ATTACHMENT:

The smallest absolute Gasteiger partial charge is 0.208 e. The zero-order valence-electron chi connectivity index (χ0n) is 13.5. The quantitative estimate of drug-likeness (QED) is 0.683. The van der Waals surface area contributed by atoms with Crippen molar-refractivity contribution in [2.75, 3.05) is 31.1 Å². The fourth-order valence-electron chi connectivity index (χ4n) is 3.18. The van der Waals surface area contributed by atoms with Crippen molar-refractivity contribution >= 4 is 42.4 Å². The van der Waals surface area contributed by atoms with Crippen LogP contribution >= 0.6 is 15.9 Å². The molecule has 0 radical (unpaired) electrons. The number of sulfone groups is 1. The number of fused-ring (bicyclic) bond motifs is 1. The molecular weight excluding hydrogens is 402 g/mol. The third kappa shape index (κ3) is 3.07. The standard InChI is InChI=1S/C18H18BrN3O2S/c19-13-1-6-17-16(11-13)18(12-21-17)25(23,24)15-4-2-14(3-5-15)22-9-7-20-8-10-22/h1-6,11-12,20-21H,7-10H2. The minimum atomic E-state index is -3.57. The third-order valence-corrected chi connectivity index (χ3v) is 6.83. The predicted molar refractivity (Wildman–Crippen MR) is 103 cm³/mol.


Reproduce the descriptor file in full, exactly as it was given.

The smallest absolute Gasteiger partial charge is 0.208 e. The zero-order valence-electron chi connectivity index (χ0n) is 13.5. The quantitative estimate of drug-likeness (QED) is 0.683. The van der Waals surface area contributed by atoms with Crippen molar-refractivity contribution in [2.75, 3.05) is 31.1 Å². The fourth-order valence-electron chi connectivity index (χ4n) is 3.18. The van der Waals surface area contributed by atoms with Crippen molar-refractivity contribution >= 4 is 42.4 Å². The van der Waals surface area contributed by atoms with Crippen LogP contribution >= 0.6 is 15.9 Å². The molecule has 0 radical (unpaired) electrons. The number of sulfone groups is 1. The number of fused-ring (bicyclic) bond motifs is 1. The molecular weight excluding hydrogens is 402 g/mol. The third kappa shape index (κ3) is 3.07. The standard InChI is InChI=1S/C18H18BrN3O2S/c19-13-1-6-17-16(11-13)18(12-21-17)25(23,24)15-4-2-14(3-5-15)22-9-7-20-8-10-22/h1-6,11-12,20-21H,7-10H2. The minimum atomic E-state index is -3.57. The third-order valence-corrected chi connectivity index (χ3v) is 6.83. The predicted molar refractivity (Wildman–Crippen MR) is 103 cm³/mol.